PowerColor Teams with Ducky to Release Special Edition Mechanical Gaming Keyboard

Image: PowerColor

Graphics card manufacturer PowerColor has teamed up with keyboard manufacturer Ducky to release the PowerColor x Ducky One 2 SF RGB. The new keyboard is an updated version of one released two years ago. This latest model has been redesigned with a new black/red color motif and now includes customizable keycaps.

PowerColor strengthens its gaming credentials with the leading mechanical keyboard manufacturer Ducky. Loved by gamers everywhere due to their manufacturing excellence and product performance, together with PowerColor, we are releasing this unique special edition for gamers. The PowerColor x Ducky One 2 SF RGB.

The 65 percent compact-sized mechanical RGB keyboard is guaranteed for 50 million keypresses. Available with either Kailh Box MX White or Brown switches, it is designed for a quiet or tactile experience. It features a per-key 100 percent RGB solution with a choice of 16.8 million colors and can be configured onboard along with a detachable USB Type-C to Type-A cable. A keycap puller and additional custom keycaps are provided for further customizations. The spacebar has been designed with a cutout for some extra flare. There are also a set of dip switches allowing up to four different keyboard layout settings. Pricing stays the same as the original model at $109.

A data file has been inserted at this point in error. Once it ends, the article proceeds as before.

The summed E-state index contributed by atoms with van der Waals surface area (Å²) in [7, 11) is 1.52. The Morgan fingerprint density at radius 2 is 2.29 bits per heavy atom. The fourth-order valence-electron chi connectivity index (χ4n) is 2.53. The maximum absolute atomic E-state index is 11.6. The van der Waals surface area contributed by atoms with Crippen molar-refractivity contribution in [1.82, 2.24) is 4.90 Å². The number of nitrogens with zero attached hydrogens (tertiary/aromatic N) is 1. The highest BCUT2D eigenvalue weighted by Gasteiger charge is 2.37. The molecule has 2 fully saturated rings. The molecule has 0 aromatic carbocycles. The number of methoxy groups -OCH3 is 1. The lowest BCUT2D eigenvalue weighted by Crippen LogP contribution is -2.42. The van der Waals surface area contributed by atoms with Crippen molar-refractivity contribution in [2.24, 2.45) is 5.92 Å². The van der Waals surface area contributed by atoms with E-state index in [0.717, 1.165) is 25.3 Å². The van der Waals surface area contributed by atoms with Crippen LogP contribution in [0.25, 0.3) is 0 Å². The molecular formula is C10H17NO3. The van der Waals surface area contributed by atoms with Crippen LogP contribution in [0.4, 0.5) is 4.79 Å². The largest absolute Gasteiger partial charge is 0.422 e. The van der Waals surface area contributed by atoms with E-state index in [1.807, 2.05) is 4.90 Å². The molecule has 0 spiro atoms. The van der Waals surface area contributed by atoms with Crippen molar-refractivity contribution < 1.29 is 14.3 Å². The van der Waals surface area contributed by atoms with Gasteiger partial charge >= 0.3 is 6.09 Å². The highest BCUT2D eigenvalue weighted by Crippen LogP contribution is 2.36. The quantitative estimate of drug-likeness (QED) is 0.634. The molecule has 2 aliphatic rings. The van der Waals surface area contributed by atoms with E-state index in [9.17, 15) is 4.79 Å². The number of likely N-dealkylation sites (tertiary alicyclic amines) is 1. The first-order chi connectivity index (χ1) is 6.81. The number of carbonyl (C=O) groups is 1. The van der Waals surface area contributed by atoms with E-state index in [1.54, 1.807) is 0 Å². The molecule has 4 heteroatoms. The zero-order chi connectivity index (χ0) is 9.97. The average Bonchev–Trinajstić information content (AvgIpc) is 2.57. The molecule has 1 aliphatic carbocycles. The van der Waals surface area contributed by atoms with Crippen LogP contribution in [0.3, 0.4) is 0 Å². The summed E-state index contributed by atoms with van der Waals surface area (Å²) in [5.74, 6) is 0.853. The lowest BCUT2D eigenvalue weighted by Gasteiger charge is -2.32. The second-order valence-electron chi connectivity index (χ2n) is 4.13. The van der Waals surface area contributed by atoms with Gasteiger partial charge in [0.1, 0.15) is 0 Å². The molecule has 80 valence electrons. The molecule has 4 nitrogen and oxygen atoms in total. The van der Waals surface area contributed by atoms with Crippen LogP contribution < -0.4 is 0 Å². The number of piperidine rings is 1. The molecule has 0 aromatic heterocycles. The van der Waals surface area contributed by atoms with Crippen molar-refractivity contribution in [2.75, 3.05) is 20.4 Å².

Features

• 65 percent compact size
• Kailh BOX White/Brown mechanical switches
• 16.8 million per-key custom RGB light control
• Anti-ghosting w/N-key Rollover
• Doubleshot side-printed PBT keycaps
• Detachable USB-C Cable
• Keycap Puller w/Extra Keycaps

Specifications

LayoutUS / UK / DE / Nordic
Trigger SwitchKailh Box Brown / White Mechanical Switches
StructureMechanical Structure
Keycap MaterialPBT/ABS (SPACE BAR/ ESC/ DEL/PgUp/ PgDn)
Connection InterfaceUSB 2.0
Output Key NumberUSB N-Key Rollover
Printing TechnologyDouble-Shot or Laser Engraved
Dimensions325 x 108 x 40 mm
Weight635g
Table: PowerColor

Sources: PowerColor (via PC Gamer), TechPowerUp

Peter Brosdahl
As a child of the 70’s I was part of the many who became enthralled by the video arcade invasion of the 1980’s. Saving money from various odd jobs I purchased my first computer from a friend of my dad, a used Atari 400, around 1982. Eventually it would end up being a lifelong passion of upgrading and modifying equipment that, of course, led into a career in IT support.

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